It’s already been three years since COVID-19 first turned the world upside-down, but its impact on businesses lingers. Supply chains slowed, businesses lost revenue, and some owners had to close their doors. 

In response, the government introduced the Employee Retention Credit (ERC). On the surface, this credit only seems to impact employers. However, even though employees don’t directly file for the tax credit, they stand to reap its benefits.

Many employees aren’t aware of this and have many misconceptions about the ERTC. 

What Is the Employee Retention Credit?

When businesses struggled to stay afloat in 2020 and 2021, the Employee Retention Credit (ERC), a.k.a. the Employee Retention Tax Credit (ERTC), incentivized them to keep employees. The tax credit covers a percentage of employee wages up to $10,000 per employee. 

A business must have suspended regular operations or suffered a significant revenue decline to qualify. For example, essential businesses wouldn’t have shut down, but they can still qualify if they lost revenue. For 2020, businesses must have seen a 50% loss when comparing corresponding quarters to 2019. In 2021, businesses must have seen a 20% loss compared to 2019.

Five Misconceptions Among Employees About the ERTC

When people talk about the ERTC, it almost always relates to business owners. Unfortunately, not many employees are part of this conversation and may have a lot of ERTC misconceptions, including the following:

1. The ERTC Doesn’t Affect Employees

Employees may hear their bosses talking about the ERTC, but many believe it doesn’t have much to do with them. After all, it’s something their employer files for, not them. 

However, if you were a W-2 employee in 2020 or 2021, you likely benefited from the ERTC, even unknowingly. The credit helped employers continue paying their employees, providing job security.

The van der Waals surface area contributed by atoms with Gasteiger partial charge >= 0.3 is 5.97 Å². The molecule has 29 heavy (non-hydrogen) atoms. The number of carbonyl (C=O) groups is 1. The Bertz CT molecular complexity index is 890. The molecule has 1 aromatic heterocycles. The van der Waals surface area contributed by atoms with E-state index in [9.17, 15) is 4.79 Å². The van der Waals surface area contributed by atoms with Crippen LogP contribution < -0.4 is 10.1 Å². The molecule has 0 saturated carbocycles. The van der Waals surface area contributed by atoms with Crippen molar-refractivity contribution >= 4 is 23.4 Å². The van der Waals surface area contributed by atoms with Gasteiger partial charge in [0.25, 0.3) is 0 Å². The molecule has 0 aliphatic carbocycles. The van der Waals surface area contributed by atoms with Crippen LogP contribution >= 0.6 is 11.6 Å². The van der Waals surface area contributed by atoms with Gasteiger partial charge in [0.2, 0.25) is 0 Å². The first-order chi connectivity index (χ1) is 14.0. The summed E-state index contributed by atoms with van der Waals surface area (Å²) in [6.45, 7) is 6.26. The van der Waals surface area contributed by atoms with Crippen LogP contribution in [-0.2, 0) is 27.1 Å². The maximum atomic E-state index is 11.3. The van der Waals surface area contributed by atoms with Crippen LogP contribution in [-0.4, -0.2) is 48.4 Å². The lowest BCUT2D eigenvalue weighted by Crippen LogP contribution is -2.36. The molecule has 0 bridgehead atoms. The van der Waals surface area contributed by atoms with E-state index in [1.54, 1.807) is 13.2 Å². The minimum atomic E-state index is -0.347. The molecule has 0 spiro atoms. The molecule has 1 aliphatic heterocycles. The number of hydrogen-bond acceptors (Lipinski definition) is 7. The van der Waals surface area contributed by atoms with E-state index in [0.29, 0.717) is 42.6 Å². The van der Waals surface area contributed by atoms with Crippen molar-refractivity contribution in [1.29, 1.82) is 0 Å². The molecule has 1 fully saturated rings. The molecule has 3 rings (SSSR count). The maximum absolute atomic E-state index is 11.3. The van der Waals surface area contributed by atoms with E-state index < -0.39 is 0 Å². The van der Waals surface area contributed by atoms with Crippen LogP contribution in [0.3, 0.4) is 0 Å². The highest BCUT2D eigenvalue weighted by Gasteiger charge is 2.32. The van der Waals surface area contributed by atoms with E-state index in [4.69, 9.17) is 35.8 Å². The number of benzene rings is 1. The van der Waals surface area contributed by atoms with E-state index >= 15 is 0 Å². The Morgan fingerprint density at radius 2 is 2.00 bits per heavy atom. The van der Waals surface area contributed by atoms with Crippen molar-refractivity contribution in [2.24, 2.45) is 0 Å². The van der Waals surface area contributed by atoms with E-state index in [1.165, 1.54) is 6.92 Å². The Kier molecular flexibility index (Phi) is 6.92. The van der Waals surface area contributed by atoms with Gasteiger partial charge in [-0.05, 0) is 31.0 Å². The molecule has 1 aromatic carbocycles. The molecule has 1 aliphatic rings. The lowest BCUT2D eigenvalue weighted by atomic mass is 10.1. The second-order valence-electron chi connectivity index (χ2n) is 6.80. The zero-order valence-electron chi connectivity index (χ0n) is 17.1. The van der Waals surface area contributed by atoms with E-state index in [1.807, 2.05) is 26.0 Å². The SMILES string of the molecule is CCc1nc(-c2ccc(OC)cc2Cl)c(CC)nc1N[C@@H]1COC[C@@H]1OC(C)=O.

2. Charities Aren’t Eligible for the ERTC

If you’re an employee of a charity or a nonprofit organization, you may think you haven’t benefited from the ERTC. Employers and employees share this misconception. However, if a charity or nonprofit suffered a significant revenue decline or suspended normal operations due to government orders, they are eligible for the ERTC. 

3. Employees Can File for the ERTC

Unfortunately, employees cannot file for the ERTC credit themselves. This credit is for employers who retained employees in 2021 and 2022. Even self-employed individuals cannot file for the ERTC for paying themself wages.

4. The ERTC Doesn’t Impact Employee Wages

Before the ERTC, businesses began to lay employees off or cut wages. With the introduction of the tax credit, employers could continue paying their employees consistent wages. 

This continues today as employers collect refunds from their ERTC claims.

5. The ERTC Won’t Have Lasting Effects

Even though the ERTC only covers wages paid in 2020 and 2021, businesses can retroactively file through 2025. Moving forward, the ERTC has set a precedent for the value of retaining employees during crises and moments of hardship.

Questions About ERTC? Contact Dayes Law Firm

It’s impossible to cover all ERTC misconceptions. If you’re an employee with more questions or an employer who still needs to file for the ERTC, contact Dayes Law Firm.

Dayes Law Firm has assisted hundreds of businesses in filing for the ERTC. You could be next. Contact us at 866-567-4510 for a free consultation.